Monetary policies are significantly affected by the reserve ratio rates. It is decided by the central banks of the respective countries. According to the rules governing the federal reserve system, "Reserve requirements are the amount of funds that a depository institution must hold in reserve against specified deposit liabilities. Within limits specified by law, the Board of Governors has sole authority over changes in reserve requirements. Depository institutions must hold reserves in the form of vault cash or deposits with Federal Reserve Banks."
Let us understand it by the help of an example. Suppose the central bank in USA determines the reserve ratio to be 10%. This would mean that all banks in the country must have 10% of the depositor's money held as cash in the banks. So, if a financial institute has deposits worth $1,000, it should have $100 in reserve. This is also known as CRR or Common Reserve Ratio.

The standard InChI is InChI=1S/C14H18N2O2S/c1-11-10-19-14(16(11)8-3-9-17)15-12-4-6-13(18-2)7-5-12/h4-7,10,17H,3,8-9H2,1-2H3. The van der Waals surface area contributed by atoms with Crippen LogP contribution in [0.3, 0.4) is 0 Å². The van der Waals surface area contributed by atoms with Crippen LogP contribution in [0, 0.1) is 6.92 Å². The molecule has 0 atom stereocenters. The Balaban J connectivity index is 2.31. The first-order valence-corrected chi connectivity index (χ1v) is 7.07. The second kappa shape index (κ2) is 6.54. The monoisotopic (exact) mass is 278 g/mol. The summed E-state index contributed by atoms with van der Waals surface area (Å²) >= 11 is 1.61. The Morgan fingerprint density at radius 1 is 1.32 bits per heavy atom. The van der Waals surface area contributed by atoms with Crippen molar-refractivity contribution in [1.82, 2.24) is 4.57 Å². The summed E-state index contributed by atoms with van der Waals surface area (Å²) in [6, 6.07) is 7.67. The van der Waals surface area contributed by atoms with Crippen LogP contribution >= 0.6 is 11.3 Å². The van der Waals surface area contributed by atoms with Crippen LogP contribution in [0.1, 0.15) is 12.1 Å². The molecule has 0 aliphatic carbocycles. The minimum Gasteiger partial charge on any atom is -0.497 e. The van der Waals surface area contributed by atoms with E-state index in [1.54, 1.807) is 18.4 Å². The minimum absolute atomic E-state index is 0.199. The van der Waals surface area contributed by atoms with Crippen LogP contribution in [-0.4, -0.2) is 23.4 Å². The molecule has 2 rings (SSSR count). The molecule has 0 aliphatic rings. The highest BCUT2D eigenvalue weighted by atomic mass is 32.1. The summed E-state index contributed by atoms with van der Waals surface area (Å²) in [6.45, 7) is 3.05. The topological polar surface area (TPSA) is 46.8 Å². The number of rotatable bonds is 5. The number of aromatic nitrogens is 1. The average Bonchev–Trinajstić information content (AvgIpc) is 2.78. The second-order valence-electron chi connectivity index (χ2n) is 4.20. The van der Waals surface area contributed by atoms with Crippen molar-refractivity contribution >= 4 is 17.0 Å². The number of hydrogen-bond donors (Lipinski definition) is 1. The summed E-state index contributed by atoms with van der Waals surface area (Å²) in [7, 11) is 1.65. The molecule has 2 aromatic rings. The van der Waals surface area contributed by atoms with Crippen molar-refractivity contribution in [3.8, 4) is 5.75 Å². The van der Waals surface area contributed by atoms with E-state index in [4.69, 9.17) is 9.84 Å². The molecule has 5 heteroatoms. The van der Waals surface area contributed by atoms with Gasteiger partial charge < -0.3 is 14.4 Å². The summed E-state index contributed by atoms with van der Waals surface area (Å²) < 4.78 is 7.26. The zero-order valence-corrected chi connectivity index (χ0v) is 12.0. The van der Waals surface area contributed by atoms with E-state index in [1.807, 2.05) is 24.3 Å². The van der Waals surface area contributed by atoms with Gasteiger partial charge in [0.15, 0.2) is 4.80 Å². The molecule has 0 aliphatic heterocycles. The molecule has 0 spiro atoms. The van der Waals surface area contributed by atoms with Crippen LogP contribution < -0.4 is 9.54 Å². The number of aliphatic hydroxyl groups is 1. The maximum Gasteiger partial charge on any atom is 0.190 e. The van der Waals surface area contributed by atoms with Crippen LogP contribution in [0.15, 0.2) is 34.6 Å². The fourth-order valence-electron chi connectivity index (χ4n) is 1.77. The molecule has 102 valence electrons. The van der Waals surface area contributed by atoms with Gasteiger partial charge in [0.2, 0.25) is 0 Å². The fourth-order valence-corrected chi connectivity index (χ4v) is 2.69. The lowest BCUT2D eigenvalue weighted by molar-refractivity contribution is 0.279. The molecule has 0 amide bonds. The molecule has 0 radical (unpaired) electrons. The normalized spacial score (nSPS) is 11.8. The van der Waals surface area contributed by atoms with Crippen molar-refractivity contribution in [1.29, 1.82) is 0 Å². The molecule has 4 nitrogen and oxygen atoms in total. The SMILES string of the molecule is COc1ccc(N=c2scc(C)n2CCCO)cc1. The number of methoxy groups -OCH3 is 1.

Another reserve ratio, known as liquidity ratio measures the ability of a bank to fulfill its short-term debt obligations. Generally, higher the liquidity ratio, better is the ability of the bank to repay its debts. Similarly, some other parameters that help central banks to formulate policies and manage money supply are lending/deposit rates (base rate, savings bank rate) and policy rates (bank rate, repo rate, reverse repo rate). Though differences may be observed in the basic formulation of these rates in different countries, most of the central banks depends on these rates to control the economy